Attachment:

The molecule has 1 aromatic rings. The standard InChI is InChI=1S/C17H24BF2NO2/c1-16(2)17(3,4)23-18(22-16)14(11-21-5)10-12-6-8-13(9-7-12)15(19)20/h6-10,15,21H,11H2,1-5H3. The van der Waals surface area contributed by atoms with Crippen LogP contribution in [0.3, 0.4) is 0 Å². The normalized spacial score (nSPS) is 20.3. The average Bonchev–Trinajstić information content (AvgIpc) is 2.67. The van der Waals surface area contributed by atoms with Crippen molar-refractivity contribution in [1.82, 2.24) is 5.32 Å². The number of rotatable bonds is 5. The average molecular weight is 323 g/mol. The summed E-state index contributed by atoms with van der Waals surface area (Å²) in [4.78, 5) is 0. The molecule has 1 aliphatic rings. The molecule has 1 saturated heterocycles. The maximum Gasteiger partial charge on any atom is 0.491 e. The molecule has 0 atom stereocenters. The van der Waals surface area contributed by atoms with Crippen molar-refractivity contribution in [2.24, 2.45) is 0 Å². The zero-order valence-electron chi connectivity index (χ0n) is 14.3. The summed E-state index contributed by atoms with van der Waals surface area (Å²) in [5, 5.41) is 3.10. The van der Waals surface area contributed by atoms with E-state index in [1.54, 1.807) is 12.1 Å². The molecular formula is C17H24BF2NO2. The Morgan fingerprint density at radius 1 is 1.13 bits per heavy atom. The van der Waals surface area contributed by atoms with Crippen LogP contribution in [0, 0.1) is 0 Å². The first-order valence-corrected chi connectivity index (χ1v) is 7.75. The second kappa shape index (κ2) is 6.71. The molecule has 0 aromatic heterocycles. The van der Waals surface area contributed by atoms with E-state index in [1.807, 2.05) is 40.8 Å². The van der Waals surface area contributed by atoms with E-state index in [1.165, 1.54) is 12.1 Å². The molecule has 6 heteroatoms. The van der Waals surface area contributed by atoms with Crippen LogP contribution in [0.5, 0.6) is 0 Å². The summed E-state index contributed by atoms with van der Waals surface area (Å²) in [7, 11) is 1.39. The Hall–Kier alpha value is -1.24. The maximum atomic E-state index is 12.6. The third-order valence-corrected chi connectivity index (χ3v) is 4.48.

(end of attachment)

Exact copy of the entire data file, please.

The molecule has 1 aromatic rings. The standard InChI is InChI=1S/C17H24BF2NO2/c1-16(2)17(3,4)23-18(22-16)14(11-21-5)10-12-6-8-13(9-7-12)15(19)20/h6-10,15,21H,11H2,1-5H3. The van der Waals surface area contributed by atoms with Crippen LogP contribution in [0.3, 0.4) is 0 Å². The normalized spacial score (nSPS) is 20.3. The average Bonchev–Trinajstić information content (AvgIpc) is 2.67. The van der Waals surface area contributed by atoms with Crippen molar-refractivity contribution in [1.82, 2.24) is 5.32 Å². The number of rotatable bonds is 5. The average molecular weight is 323 g/mol. The summed E-state index contributed by atoms with van der Waals surface area (Å²) in [4.78, 5) is 0. The molecule has 1 aliphatic rings. The molecule has 1 saturated heterocycles. The maximum Gasteiger partial charge on any atom is 0.491 e. The molecule has 0 atom stereocenters. The van der Waals surface area contributed by atoms with Crippen molar-refractivity contribution in [2.24, 2.45) is 0 Å². The zero-order valence-electron chi connectivity index (χ0n) is 14.3. The summed E-state index contributed by atoms with van der Waals surface area (Å²) in [5, 5.41) is 3.10. The van der Waals surface area contributed by atoms with E-state index in [1.54, 1.807) is 12.1 Å². The molecular formula is C17H24BF2NO2. The Morgan fingerprint density at radius 1 is 1.13 bits per heavy atom. The van der Waals surface area contributed by atoms with Crippen LogP contribution in [0, 0.1) is 0 Å². The first-order valence-corrected chi connectivity index (χ1v) is 7.75. The second kappa shape index (κ2) is 6.71. The molecule has 0 aromatic heterocycles. The van der Waals surface area contributed by atoms with E-state index in [1.807, 2.05) is 40.8 Å². The van der Waals surface area contributed by atoms with E-state index in [1.165, 1.54) is 12.1 Å². The molecule has 6 heteroatoms. The van der Waals surface area contributed by atoms with Crippen LogP contribution in [0.5, 0.6) is 0 Å². The summed E-state index contributed by atoms with van der Waals surface area (Å²) in [7, 11) is 1.39. The Hall–Kier alpha value is -1.24. The maximum atomic E-state index is 12.6. The third-order valence-corrected chi connectivity index (χ3v) is 4.48.